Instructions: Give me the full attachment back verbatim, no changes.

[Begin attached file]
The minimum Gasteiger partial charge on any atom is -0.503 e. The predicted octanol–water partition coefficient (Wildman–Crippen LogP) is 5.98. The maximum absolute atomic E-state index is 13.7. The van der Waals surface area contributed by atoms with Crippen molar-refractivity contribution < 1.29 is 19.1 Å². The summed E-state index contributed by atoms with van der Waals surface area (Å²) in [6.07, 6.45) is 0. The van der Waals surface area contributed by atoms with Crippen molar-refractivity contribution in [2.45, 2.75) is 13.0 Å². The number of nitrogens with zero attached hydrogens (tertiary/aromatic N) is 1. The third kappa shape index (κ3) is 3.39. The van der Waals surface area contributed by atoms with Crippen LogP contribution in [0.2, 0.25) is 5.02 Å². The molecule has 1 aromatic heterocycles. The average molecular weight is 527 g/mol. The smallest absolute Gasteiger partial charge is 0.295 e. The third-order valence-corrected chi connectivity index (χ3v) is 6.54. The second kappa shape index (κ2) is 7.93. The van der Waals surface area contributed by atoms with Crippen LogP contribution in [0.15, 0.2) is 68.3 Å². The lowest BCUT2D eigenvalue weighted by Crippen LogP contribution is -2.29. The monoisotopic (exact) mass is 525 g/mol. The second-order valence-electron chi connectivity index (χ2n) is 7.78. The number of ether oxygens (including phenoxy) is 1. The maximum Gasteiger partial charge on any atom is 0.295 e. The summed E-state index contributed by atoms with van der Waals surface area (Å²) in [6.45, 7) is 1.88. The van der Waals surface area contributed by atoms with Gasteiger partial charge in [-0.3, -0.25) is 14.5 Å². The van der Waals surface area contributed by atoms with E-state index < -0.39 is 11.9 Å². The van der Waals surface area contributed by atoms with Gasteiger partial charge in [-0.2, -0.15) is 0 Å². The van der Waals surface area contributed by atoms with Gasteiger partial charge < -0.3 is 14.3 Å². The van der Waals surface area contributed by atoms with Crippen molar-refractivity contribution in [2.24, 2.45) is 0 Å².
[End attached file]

The minimum Gasteiger partial charge on any atom is -0.503 e. The predicted octanol–water partition coefficient (Wildman–Crippen LogP) is 5.98. The maximum absolute atomic E-state index is 13.7. The van der Waals surface area contributed by atoms with Crippen molar-refractivity contribution < 1.29 is 19.1 Å². The summed E-state index contributed by atoms with van der Waals surface area (Å²) in [6.07, 6.45) is 0. The van der Waals surface area contributed by atoms with Crippen molar-refractivity contribution in [2.45, 2.75) is 13.0 Å². The number of nitrogens with zero attached hydrogens (tertiary/aromatic N) is 1. The third kappa shape index (κ3) is 3.39. The van der Waals surface area contributed by atoms with Crippen LogP contribution in [0.2, 0.25) is 5.02 Å². The molecule has 1 aromatic heterocycles. The average molecular weight is 527 g/mol. The smallest absolute Gasteiger partial charge is 0.295 e. The third-order valence-corrected chi connectivity index (χ3v) is 6.54. The second kappa shape index (κ2) is 7.93. The van der Waals surface area contributed by atoms with Crippen LogP contribution in [0.15, 0.2) is 68.3 Å². The lowest BCUT2D eigenvalue weighted by Crippen LogP contribution is -2.29. The monoisotopic (exact) mass is 525 g/mol. The second-order valence-electron chi connectivity index (χ2n) is 7.78. The number of ether oxygens (including phenoxy) is 1. The maximum Gasteiger partial charge on any atom is 0.295 e. The summed E-state index contributed by atoms with van der Waals surface area (Å²) in [6.45, 7) is 1.88. The van der Waals surface area contributed by atoms with Gasteiger partial charge in [-0.3, -0.25) is 14.5 Å². The van der Waals surface area contributed by atoms with E-state index < -0.39 is 11.9 Å². The van der Waals surface area contributed by atoms with Gasteiger partial charge in [-0.2, -0.15) is 0 Å². The van der Waals surface area contributed by atoms with Gasteiger partial charge < -0.3 is 14.3 Å². The van der Waals surface area contributed by atoms with Crippen molar-refractivity contribution in [2.24, 2.45) is 0 Å².